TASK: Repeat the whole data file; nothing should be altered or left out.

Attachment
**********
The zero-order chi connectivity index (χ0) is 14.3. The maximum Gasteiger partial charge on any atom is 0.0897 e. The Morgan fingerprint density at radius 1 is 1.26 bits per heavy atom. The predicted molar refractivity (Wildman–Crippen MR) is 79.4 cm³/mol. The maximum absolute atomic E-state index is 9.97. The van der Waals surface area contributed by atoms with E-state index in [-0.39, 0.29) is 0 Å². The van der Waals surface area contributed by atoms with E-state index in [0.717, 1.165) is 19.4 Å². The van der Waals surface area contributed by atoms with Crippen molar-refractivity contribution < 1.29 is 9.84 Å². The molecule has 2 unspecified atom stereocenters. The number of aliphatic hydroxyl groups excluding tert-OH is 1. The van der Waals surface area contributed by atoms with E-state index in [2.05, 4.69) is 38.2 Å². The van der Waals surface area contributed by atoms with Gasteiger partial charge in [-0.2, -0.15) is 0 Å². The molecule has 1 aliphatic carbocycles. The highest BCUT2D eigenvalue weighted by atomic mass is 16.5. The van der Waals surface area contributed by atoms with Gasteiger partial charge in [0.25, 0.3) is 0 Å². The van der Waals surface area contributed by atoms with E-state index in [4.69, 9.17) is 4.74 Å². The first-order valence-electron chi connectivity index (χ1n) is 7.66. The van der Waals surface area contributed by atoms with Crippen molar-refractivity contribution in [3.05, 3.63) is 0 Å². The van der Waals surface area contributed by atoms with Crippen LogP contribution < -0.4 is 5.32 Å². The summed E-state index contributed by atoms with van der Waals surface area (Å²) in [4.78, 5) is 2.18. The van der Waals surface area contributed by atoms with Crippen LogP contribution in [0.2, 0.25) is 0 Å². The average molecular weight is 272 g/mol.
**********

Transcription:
The zero-order chi connectivity index (χ0) is 14.3. The maximum Gasteiger partial charge on any atom is 0.0897 e. The Morgan fingerprint density at radius 1 is 1.26 bits per heavy atom. The predicted molar refractivity (Wildman–Crippen MR) is 79.4 cm³/mol. The maximum absolute atomic E-state index is 9.97. The van der Waals surface area contributed by atoms with E-state index in [-0.39, 0.29) is 0 Å². The van der Waals surface area contributed by atoms with E-state index in [0.717, 1.165) is 19.4 Å². The van der Waals surface area contributed by atoms with Crippen molar-refractivity contribution < 1.29 is 9.84 Å². The molecule has 2 unspecified atom stereocenters. The number of aliphatic hydroxyl groups excluding tert-OH is 1. The van der Waals surface area contributed by atoms with E-state index in [2.05, 4.69) is 38.2 Å². The van der Waals surface area contributed by atoms with Gasteiger partial charge in [-0.2, -0.15) is 0 Å². The molecule has 1 aliphatic carbocycles. The highest BCUT2D eigenvalue weighted by atomic mass is 16.5. The van der Waals surface area contributed by atoms with Gasteiger partial charge in [0.25, 0.3) is 0 Å². The van der Waals surface area contributed by atoms with E-state index in [4.69, 9.17) is 4.74 Å². The first-order valence-electron chi connectivity index (χ1n) is 7.66. The van der Waals surface area contributed by atoms with Crippen molar-refractivity contribution in [3.05, 3.63) is 0 Å². The van der Waals surface area contributed by atoms with Crippen LogP contribution < -0.4 is 5.32 Å². The summed E-state index contributed by atoms with van der Waals surface area (Å²) in [4.78, 5) is 2.18. The van der Waals surface area contributed by atoms with Crippen LogP contribution in [0.2, 0.25) is 0 Å². The average molecular weight is 272 g/mol.